Month: November 2010

100 Days, 100 Comics #94: ‘Captain America: Man Out of Time’ #1

Posted by – November 7, 2010

You know those montage pages at the end of DC books like Superboy #1 this week that foreshadow a couple of storyarcs worth of major events? That’s sort what this $3.99 first issue of Captain America: Man Out of Time from Mark Waid and artist Jorge Molina felt like. Waid’s dialogue was in great form throughout, and although I don’t mind having my expectations toyed with from a miniseries that I was expecting to be a straight-up “Year One”-style Cap tale, I got out of this issue mostly scratching my head over whether each individual section I’d just read was A) a hallucination being experienced by Steve Rogers B) a real Marvel U history flashback C) a ret-con of something that previously existed as history in the Marvel U or D) something I must have missed in a previous Cap arc.

The other problem that comes with this fractured series of vignettes is the $3.99 tag on the cover here. I bought three fewer books this week than I would have if the books I did buy had been priced at $2.99 instead, and I feel like kicking a mini off in this way is basically asking me to take another chance on issue #2 to see if I like the story that hasn’t been clearly introduced yet. Depending on what comes out the week “Man Out of Time” #2 hits, I’m not sure I’m willing to roll the dice with four more dollars to take that chance. I may wait for reactions and reevaluate after it’s out, but right now I think I’m going to be a little wallet-shy about picking it up.

100 Days, 100 Comics #93: ‘Superboy’ #1

Posted by – November 7, 2010

DC’s new Jeff Lemire-scripted Superboy series has been one of their most anticipated launches of the year, and after reading through issue #1, you’ll probably see the common ingredients it shares with Grant Morrison’s All Star Superman and Smallville and immediately understand exactly why that is. That’s not to take anything away from the original work Lemire is doing here with artwork by Pier Gallo, but the central story is about Conner Kent living in Smallville, going to Smallvile High School and doing many of the things Clark Kent did, only within a different continuity than the TV show and obviously as Conner, not Clark.

Gallo’s art curves and puffs in a manner very similar to Frank Quitely’s with clean line work that looks a bit like Cliff Chiang from time to time. Combined with Lemire’s well-rationed plot twisting and odd character entrances (I don’t want to spoil those for anyone who hasn’t picked the issue up yet), Superboy clearly emerges from the the shadow of ASS, even within the confines of the DCU, and that much alone keeps a subtle crackle of tension alive from page to page.

24 pages in, Lemire hasn’t created a series that’s going to establish itself on ASS‘s level of accomplishment just yet; in fact, the whole setting and combination of characters may be a bit disorienting for anyone who hasn’t kept up with Conner since he moved back in to the Kent household, but continuity ignorance shouldn’t be a roadblock to hitting the ground running for casual readers. There’s a lot going on already, though, and if the first arc maintains the pace being set here, this should be one of the strongest new efforts to hit hero comics in 2010.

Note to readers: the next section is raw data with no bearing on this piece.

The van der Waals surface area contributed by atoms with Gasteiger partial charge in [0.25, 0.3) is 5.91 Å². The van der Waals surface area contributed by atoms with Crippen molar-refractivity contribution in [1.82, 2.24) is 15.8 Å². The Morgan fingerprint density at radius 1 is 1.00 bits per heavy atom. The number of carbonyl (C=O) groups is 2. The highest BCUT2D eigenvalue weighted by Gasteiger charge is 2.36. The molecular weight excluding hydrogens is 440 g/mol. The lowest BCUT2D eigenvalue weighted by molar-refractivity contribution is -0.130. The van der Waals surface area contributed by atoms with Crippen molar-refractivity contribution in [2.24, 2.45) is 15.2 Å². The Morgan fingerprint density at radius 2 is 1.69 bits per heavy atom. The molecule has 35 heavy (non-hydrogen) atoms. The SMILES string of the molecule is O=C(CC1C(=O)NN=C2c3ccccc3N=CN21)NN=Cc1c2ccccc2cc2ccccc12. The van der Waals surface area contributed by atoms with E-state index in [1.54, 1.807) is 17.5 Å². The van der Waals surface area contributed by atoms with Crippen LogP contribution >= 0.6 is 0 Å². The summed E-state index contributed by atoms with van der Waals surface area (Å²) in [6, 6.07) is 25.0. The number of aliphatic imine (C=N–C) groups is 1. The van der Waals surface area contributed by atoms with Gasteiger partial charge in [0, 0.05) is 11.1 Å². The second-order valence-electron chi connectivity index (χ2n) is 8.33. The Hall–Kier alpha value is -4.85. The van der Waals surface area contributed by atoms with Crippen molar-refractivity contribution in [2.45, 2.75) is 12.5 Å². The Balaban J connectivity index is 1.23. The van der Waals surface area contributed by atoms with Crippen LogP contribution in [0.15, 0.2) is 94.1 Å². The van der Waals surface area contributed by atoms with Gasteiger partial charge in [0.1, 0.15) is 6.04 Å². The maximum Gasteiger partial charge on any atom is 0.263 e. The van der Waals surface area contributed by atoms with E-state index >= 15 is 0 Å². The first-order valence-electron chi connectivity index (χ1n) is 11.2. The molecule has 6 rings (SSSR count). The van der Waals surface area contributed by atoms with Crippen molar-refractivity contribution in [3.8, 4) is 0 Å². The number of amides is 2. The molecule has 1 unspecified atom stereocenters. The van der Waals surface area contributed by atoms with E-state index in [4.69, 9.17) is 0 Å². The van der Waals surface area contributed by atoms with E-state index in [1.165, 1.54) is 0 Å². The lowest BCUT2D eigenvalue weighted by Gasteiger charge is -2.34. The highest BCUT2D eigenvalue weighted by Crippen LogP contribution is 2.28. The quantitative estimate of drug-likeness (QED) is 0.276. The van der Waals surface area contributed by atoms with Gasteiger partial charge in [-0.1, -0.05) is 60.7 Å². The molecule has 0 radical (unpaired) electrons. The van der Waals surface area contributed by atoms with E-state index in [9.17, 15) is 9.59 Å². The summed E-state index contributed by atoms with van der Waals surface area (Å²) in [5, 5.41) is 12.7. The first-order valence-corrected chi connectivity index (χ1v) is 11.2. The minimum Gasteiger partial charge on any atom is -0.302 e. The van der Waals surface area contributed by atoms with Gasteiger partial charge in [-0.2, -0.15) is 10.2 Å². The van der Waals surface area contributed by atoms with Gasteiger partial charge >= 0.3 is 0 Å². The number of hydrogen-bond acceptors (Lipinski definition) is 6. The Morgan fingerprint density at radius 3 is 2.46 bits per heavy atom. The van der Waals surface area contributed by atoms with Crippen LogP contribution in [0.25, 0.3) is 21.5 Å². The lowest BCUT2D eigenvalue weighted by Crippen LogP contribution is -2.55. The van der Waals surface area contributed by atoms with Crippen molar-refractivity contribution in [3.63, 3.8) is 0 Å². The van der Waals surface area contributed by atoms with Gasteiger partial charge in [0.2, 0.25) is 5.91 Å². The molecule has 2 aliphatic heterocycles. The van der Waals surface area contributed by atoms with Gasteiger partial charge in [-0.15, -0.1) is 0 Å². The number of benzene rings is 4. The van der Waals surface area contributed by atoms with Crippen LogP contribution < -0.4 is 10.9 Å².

100 Days, 100 Comics #92: ‘Beetle Bailey: The Daily and Sunday Strips, 1965’

Posted by – November 7, 2010

Beetle Bailey eclipsed the 1,000-newspaper mark with its circulation in 1965 and was only the second comic to do so after Blondie. For a year marked by Lyndon B. Johnson’s “Great Society” declaration, conflict in Vietnam, and marches in Selma, Alabama, Beetle Bailey: The Daily and Sunday Strips, 1965 from Titan Books presents a artifact from popular entertainment that year that showcases Mort Walker’s talent, as well as how he reacted to and reflected what was going on in the world. Titan sent me a review copy of this recent effort, and overall it resisted a passive read-through.

The renewed trends in comic strip archive publishing haven’t been lost on me, though beyond The Complete Far Side and The Complete Peanuts, only a few efforts have really captured my interest as a reader. As has been the case with Fantagraphics’ Peanuts volumes, however, this Beetle Bailey tome does a tremendous job of presenting its content in context and establishing the comic’s place during the glory days of printed strip publication, as well as how Walker rubbed the U.S. military brass the wrong way, earning a ban from the Tokyo Stars and Stripes.

Walker’s mastery of shapes and lines really shines through in this volume. Yes, there are countless flat punchlines and moments where you’ll find yourself wondering if a line of dialogue was supposed to be a joke or not, but scenes like Beetle discovering Sarge’s postcard from Vietnam and Cosmo reading about a possible end to the draft anchor what you’re reading in the events of the time. This book is best absorbed as a whole and for experiencing a broad sampling of Walker’s visual vocabulary of shorthand illustration techniques — from bubble helmets and facial features, to postures and trees. Even if the comic never really appealed to you, those aspects may still save this book on your pull list for the perspective it offers.